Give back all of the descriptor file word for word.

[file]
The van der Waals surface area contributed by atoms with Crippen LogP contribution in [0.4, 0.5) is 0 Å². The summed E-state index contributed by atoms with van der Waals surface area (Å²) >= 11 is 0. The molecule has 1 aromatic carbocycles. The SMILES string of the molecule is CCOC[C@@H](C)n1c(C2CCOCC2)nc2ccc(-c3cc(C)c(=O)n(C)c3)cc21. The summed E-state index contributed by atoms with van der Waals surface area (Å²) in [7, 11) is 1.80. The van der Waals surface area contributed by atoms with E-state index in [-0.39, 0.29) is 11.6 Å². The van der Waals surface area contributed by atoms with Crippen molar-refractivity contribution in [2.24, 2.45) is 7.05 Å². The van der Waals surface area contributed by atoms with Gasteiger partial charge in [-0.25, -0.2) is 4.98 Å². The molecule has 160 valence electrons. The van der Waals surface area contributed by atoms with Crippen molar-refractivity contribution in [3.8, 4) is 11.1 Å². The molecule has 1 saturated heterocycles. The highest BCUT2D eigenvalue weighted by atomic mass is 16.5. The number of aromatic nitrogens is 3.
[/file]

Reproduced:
The van der Waals surface area contributed by atoms with Crippen LogP contribution in [0.4, 0.5) is 0 Å². The summed E-state index contributed by atoms with van der Waals surface area (Å²) >= 11 is 0. The molecule has 1 aromatic carbocycles. The SMILES string of the molecule is CCOC[C@@H](C)n1c(C2CCOCC2)nc2ccc(-c3cc(C)c(=O)n(C)c3)cc21. The summed E-state index contributed by atoms with van der Waals surface area (Å²) in [7, 11) is 1.80. The van der Waals surface area contributed by atoms with E-state index in [-0.39, 0.29) is 11.6 Å². The van der Waals surface area contributed by atoms with Crippen molar-refractivity contribution in [2.24, 2.45) is 7.05 Å². The van der Waals surface area contributed by atoms with Gasteiger partial charge in [-0.25, -0.2) is 4.98 Å². The molecule has 160 valence electrons. The van der Waals surface area contributed by atoms with Crippen molar-refractivity contribution in [3.8, 4) is 11.1 Å². The molecule has 1 saturated heterocycles. The highest BCUT2D eigenvalue weighted by atomic mass is 16.5. The number of aromatic nitrogens is 3.